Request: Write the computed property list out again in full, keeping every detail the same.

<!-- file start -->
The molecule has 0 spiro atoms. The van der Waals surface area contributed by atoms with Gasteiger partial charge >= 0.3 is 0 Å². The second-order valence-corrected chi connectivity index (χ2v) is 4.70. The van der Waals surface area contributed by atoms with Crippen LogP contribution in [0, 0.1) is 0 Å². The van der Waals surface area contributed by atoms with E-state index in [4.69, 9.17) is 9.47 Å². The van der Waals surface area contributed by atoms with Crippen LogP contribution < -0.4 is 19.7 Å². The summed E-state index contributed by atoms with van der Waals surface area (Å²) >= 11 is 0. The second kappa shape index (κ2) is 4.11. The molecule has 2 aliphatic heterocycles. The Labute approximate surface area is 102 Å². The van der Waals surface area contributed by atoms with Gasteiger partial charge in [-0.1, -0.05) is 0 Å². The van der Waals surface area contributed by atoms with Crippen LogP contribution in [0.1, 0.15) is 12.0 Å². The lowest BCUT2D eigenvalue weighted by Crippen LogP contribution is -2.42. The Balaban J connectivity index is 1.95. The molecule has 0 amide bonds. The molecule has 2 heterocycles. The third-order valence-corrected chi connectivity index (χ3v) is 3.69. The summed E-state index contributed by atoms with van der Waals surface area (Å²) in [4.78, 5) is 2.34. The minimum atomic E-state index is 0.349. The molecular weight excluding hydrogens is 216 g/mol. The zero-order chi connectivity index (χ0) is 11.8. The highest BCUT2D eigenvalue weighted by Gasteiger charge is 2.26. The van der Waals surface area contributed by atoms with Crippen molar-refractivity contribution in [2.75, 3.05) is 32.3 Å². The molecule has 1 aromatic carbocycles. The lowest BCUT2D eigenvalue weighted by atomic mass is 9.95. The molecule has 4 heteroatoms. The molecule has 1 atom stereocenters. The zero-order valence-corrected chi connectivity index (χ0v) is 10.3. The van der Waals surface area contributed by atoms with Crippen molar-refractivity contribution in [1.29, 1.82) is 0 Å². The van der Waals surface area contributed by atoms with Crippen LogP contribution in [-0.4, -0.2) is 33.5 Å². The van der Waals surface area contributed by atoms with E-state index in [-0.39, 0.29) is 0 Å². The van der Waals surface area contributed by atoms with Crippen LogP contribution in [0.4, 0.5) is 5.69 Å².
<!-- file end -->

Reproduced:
The molecule has 0 spiro atoms. The van der Waals surface area contributed by atoms with Gasteiger partial charge >= 0.3 is 0 Å². The second-order valence-corrected chi connectivity index (χ2v) is 4.70. The van der Waals surface area contributed by atoms with Crippen LogP contribution in [0, 0.1) is 0 Å². The van der Waals surface area contributed by atoms with E-state index in [4.69, 9.17) is 9.47 Å². The van der Waals surface area contributed by atoms with Crippen LogP contribution < -0.4 is 19.7 Å². The summed E-state index contributed by atoms with van der Waals surface area (Å²) >= 11 is 0. The second kappa shape index (κ2) is 4.11. The molecule has 2 aliphatic heterocycles. The Labute approximate surface area is 102 Å². The van der Waals surface area contributed by atoms with Gasteiger partial charge in [-0.1, -0.05) is 0 Å². The van der Waals surface area contributed by atoms with Crippen LogP contribution in [0.1, 0.15) is 12.0 Å². The lowest BCUT2D eigenvalue weighted by Crippen LogP contribution is -2.42. The Balaban J connectivity index is 1.95. The molecule has 0 amide bonds. The molecule has 2 heterocycles. The third-order valence-corrected chi connectivity index (χ3v) is 3.69. The summed E-state index contributed by atoms with van der Waals surface area (Å²) in [4.78, 5) is 2.34. The minimum atomic E-state index is 0.349. The molecular weight excluding hydrogens is 216 g/mol. The zero-order chi connectivity index (χ0) is 11.8. The highest BCUT2D eigenvalue weighted by Gasteiger charge is 2.26. The van der Waals surface area contributed by atoms with Crippen molar-refractivity contribution in [2.75, 3.05) is 32.3 Å². The molecule has 1 aromatic carbocycles. The lowest BCUT2D eigenvalue weighted by atomic mass is 9.95. The molecule has 4 heteroatoms. The molecule has 1 atom stereocenters. The zero-order valence-corrected chi connectivity index (χ0v) is 10.3. The van der Waals surface area contributed by atoms with Crippen molar-refractivity contribution in [1.29, 1.82) is 0 Å². The van der Waals surface area contributed by atoms with Crippen LogP contribution in [-0.4, -0.2) is 33.5 Å². The van der Waals surface area contributed by atoms with E-state index in [-0.39, 0.29) is 0 Å². The van der Waals surface area contributed by atoms with Crippen LogP contribution in [0.4, 0.5) is 5.69 Å².